The second museum, the Museum der Kulturen in Basel, was a very different institution. It had grown out of the anthropological collections of the University of Basel and is now housed in an incredible new building that both challenges and complements the medieval spaces around it. What was really fascinating here, however, were the choices made by the curators. On each floor there was a different exhibition, each geared to some kind of intellectual idea rather than driven by the desire to display the most important objects in their collection.
On the first floor, for example, was an exhibition entitled ‘Staying in Line’. Here the curators had broken with tradition and chosen a number of different kinds of object and displayed all the examples of that object that they had, either in a row or as a cluster. So much that any museum holds is generally relegated to the store and never sees the light of day, but here we saw all the middle European spinning wheels, all the New Guinea ritual hooks, all the Melanesian yam masks and so on, and it gave a very different perspective on the objects and their interrelations. Upstairs was an exhibition called simply ‘Big’ that contained objects that would not normally be displayed because they took up too much space, but in their scale offered an overwhelming experience. Many of these were from New Guinea and the islands around it and once again they presented a very different perspective on these cultures. Finally, on the third floor was an exhibition, Strawgold, which looked at recycling in many different traditions across the world. Once again a very different, and interesting perspective.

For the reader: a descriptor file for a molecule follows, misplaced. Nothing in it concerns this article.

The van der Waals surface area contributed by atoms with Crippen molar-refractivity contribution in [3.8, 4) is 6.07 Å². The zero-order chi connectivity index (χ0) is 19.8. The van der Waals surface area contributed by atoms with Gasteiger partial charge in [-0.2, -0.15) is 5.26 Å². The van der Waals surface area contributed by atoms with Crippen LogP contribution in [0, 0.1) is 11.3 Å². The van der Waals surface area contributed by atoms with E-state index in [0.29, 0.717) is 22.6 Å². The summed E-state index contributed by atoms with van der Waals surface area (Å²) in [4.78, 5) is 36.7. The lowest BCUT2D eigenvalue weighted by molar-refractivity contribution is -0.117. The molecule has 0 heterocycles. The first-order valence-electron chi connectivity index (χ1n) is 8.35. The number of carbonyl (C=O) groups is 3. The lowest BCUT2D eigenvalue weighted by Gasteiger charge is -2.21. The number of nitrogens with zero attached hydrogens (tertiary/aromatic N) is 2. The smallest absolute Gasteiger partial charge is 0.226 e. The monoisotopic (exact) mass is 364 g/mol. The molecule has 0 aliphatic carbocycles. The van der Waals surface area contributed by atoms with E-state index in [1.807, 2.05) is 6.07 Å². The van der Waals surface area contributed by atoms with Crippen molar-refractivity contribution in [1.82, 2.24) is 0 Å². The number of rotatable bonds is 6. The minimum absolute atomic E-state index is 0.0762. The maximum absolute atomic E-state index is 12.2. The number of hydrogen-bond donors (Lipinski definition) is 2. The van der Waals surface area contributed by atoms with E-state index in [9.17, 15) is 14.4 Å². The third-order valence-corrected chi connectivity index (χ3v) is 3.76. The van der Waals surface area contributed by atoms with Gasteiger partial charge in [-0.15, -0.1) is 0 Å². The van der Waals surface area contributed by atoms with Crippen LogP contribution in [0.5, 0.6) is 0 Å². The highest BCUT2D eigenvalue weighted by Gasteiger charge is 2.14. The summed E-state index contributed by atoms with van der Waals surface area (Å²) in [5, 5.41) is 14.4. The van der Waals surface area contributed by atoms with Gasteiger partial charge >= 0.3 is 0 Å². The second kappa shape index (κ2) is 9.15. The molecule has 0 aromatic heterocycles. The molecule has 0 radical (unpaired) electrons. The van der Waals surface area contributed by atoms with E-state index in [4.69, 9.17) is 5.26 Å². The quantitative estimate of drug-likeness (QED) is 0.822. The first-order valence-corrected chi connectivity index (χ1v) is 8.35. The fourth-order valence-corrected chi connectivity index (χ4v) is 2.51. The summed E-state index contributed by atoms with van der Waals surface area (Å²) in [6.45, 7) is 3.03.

Of course, what David and I missed, in the Basel museum, was the chance to see those items in the museum’s collection that, as collectors, we most wanted to see because they related to our own particular collection. There were very few African items on display and while we loved the exhibitions, and were greatly stimulated intellectually by the ideas that were being explored within the displays, we left disappointed that we had not seen the objects that we particularly wanted to see.